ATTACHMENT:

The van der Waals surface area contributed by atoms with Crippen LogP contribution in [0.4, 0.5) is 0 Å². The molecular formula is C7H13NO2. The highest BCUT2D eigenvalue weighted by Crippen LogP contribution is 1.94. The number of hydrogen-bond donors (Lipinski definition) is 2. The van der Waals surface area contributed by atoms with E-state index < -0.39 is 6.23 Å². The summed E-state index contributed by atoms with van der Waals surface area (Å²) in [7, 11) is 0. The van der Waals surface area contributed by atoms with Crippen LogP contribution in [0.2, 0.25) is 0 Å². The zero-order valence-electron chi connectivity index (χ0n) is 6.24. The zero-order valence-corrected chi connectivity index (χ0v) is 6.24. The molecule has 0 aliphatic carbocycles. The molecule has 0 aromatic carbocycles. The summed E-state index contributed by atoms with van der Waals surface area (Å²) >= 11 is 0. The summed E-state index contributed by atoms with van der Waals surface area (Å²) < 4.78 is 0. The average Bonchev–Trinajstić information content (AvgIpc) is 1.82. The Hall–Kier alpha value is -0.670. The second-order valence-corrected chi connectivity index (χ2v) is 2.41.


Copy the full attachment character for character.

The van der Waals surface area contributed by atoms with Crippen LogP contribution in [0.4, 0.5) is 0 Å². The molecular formula is C7H13NO2. The highest BCUT2D eigenvalue weighted by Crippen LogP contribution is 1.94. The number of hydrogen-bond donors (Lipinski definition) is 2. The van der Waals surface area contributed by atoms with E-state index < -0.39 is 6.23 Å². The summed E-state index contributed by atoms with van der Waals surface area (Å²) in [7, 11) is 0. The van der Waals surface area contributed by atoms with Crippen LogP contribution in [0.2, 0.25) is 0 Å². The zero-order valence-electron chi connectivity index (χ0n) is 6.24. The zero-order valence-corrected chi connectivity index (χ0v) is 6.24. The molecule has 0 aliphatic carbocycles. The molecule has 0 aromatic carbocycles. The summed E-state index contributed by atoms with van der Waals surface area (Å²) >= 11 is 0. The summed E-state index contributed by atoms with van der Waals surface area (Å²) < 4.78 is 0. The average Bonchev–Trinajstić information content (AvgIpc) is 1.82. The Hall–Kier alpha value is -0.670. The second-order valence-corrected chi connectivity index (χ2v) is 2.41.